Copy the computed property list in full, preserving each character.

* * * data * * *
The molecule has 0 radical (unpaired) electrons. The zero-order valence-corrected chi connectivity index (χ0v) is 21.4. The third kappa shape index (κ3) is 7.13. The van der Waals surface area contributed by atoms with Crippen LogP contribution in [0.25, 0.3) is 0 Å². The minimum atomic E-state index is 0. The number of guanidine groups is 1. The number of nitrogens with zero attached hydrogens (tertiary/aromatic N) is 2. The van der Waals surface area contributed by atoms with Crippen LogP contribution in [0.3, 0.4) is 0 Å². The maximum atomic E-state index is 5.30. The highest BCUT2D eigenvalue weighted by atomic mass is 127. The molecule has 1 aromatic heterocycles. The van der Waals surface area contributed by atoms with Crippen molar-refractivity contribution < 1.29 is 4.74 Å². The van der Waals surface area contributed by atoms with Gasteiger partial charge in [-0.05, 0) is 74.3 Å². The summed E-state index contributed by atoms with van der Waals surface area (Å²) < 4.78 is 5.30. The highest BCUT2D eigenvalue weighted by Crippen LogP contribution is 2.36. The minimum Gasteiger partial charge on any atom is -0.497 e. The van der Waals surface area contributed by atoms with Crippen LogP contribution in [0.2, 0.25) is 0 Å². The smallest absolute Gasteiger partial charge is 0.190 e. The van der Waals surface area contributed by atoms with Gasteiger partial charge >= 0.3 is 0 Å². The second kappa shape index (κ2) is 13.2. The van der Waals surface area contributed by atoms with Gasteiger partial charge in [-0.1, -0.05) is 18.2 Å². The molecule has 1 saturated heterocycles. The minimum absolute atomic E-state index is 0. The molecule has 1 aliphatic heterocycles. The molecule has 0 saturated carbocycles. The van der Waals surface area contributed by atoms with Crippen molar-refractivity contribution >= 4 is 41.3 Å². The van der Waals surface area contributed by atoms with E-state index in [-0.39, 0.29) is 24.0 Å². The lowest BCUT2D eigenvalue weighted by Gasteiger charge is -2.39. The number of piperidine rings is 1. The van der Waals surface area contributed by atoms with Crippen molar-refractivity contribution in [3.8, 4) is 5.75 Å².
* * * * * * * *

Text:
The molecule has 0 radical (unpaired) electrons. The zero-order valence-corrected chi connectivity index (χ0v) is 21.4. The third kappa shape index (κ3) is 7.13. The van der Waals surface area contributed by atoms with Crippen LogP contribution in [0.25, 0.3) is 0 Å². The minimum atomic E-state index is 0. The number of guanidine groups is 1. The number of nitrogens with zero attached hydrogens (tertiary/aromatic N) is 2. The van der Waals surface area contributed by atoms with Crippen LogP contribution in [0.3, 0.4) is 0 Å². The maximum atomic E-state index is 5.30. The highest BCUT2D eigenvalue weighted by atomic mass is 127. The molecule has 1 aromatic heterocycles. The van der Waals surface area contributed by atoms with Crippen molar-refractivity contribution < 1.29 is 4.74 Å². The van der Waals surface area contributed by atoms with Gasteiger partial charge in [-0.05, 0) is 74.3 Å². The summed E-state index contributed by atoms with van der Waals surface area (Å²) < 4.78 is 5.30. The highest BCUT2D eigenvalue weighted by Crippen LogP contribution is 2.36. The minimum Gasteiger partial charge on any atom is -0.497 e. The van der Waals surface area contributed by atoms with Crippen LogP contribution in [0.2, 0.25) is 0 Å². The smallest absolute Gasteiger partial charge is 0.190 e. The van der Waals surface area contributed by atoms with Gasteiger partial charge >= 0.3 is 0 Å². The second kappa shape index (κ2) is 13.2. The van der Waals surface area contributed by atoms with Gasteiger partial charge in [-0.1, -0.05) is 18.2 Å². The molecule has 1 saturated heterocycles. The minimum absolute atomic E-state index is 0. The molecule has 1 aliphatic heterocycles. The molecule has 0 saturated carbocycles. The van der Waals surface area contributed by atoms with Crippen molar-refractivity contribution >= 4 is 41.3 Å². The van der Waals surface area contributed by atoms with E-state index in [-0.39, 0.29) is 24.0 Å². The lowest BCUT2D eigenvalue weighted by Gasteiger charge is -2.39. The number of piperidine rings is 1. The van der Waals surface area contributed by atoms with Crippen molar-refractivity contribution in [3.8, 4) is 5.75 Å².